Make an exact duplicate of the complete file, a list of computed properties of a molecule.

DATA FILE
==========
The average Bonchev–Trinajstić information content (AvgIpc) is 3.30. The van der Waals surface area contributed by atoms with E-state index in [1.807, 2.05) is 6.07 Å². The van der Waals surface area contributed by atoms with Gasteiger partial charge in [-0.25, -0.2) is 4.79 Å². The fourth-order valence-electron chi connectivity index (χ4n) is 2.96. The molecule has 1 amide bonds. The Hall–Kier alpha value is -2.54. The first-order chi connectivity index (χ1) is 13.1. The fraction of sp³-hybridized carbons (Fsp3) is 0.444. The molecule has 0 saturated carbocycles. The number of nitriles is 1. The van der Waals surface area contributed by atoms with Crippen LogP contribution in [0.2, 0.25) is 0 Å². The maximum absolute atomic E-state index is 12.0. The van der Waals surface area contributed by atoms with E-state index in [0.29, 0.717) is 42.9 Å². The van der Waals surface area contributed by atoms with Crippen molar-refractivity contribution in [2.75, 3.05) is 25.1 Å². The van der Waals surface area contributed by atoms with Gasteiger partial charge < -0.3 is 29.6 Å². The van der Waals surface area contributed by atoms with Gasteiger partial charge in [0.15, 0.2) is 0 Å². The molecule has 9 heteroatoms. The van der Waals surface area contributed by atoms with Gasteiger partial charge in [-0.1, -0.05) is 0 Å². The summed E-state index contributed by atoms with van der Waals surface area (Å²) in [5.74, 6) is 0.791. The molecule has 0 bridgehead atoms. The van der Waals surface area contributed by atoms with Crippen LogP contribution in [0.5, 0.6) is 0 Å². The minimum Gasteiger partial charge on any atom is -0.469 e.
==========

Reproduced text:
The average Bonchev–Trinajstić information content (AvgIpc) is 3.30. The van der Waals surface area contributed by atoms with E-state index in [1.807, 2.05) is 6.07 Å². The van der Waals surface area contributed by atoms with Gasteiger partial charge in [-0.25, -0.2) is 4.79 Å². The fourth-order valence-electron chi connectivity index (χ4n) is 2.96. The molecule has 1 amide bonds. The Hall–Kier alpha value is -2.54. The first-order chi connectivity index (χ1) is 13.1. The fraction of sp³-hybridized carbons (Fsp3) is 0.444. The molecule has 0 saturated carbocycles. The number of nitriles is 1. The van der Waals surface area contributed by atoms with Crippen LogP contribution in [0.2, 0.25) is 0 Å². The maximum absolute atomic E-state index is 12.0. The van der Waals surface area contributed by atoms with E-state index in [0.29, 0.717) is 42.9 Å². The van der Waals surface area contributed by atoms with Crippen molar-refractivity contribution in [2.75, 3.05) is 25.1 Å². The van der Waals surface area contributed by atoms with Gasteiger partial charge < -0.3 is 29.6 Å². The van der Waals surface area contributed by atoms with Gasteiger partial charge in [0.15, 0.2) is 0 Å². The molecule has 9 heteroatoms. The van der Waals surface area contributed by atoms with Gasteiger partial charge in [-0.1, -0.05) is 0 Å². The summed E-state index contributed by atoms with van der Waals surface area (Å²) in [5.74, 6) is 0.791. The molecule has 0 bridgehead atoms. The van der Waals surface area contributed by atoms with Crippen LogP contribution in [0.5, 0.6) is 0 Å². The minimum Gasteiger partial charge on any atom is -0.469 e.